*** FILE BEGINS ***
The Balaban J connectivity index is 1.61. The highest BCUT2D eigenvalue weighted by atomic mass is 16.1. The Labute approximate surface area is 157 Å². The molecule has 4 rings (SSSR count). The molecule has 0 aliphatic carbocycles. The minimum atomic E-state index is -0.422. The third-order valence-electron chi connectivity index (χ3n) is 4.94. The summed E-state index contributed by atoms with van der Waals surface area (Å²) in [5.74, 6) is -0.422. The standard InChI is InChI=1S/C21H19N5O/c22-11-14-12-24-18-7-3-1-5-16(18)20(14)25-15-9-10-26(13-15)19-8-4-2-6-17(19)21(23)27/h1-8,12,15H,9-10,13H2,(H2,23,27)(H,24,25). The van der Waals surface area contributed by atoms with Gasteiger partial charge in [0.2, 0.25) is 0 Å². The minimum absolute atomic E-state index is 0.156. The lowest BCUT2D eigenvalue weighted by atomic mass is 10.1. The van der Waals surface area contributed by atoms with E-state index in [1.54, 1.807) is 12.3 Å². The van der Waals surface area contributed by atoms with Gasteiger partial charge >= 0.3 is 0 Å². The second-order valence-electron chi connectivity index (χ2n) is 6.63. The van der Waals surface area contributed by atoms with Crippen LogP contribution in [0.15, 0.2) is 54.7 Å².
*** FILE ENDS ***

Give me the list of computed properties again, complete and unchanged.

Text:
The Balaban J connectivity index is 1.61. The highest BCUT2D eigenvalue weighted by atomic mass is 16.1. The Labute approximate surface area is 157 Å². The molecule has 4 rings (SSSR count). The molecule has 0 aliphatic carbocycles. The minimum atomic E-state index is -0.422. The third-order valence-electron chi connectivity index (χ3n) is 4.94. The summed E-state index contributed by atoms with van der Waals surface area (Å²) in [5.74, 6) is -0.422. The standard InChI is InChI=1S/C21H19N5O/c22-11-14-12-24-18-7-3-1-5-16(18)20(14)25-15-9-10-26(13-15)19-8-4-2-6-17(19)21(23)27/h1-8,12,15H,9-10,13H2,(H2,23,27)(H,24,25). The van der Waals surface area contributed by atoms with Gasteiger partial charge in [0.2, 0.25) is 0 Å². The minimum absolute atomic E-state index is 0.156. The lowest BCUT2D eigenvalue weighted by atomic mass is 10.1. The van der Waals surface area contributed by atoms with E-state index in [1.54, 1.807) is 12.3 Å². The van der Waals surface area contributed by atoms with Gasteiger partial charge >= 0.3 is 0 Å². The second-order valence-electron chi connectivity index (χ2n) is 6.63. The van der Waals surface area contributed by atoms with Crippen LogP contribution in [0.15, 0.2) is 54.7 Å².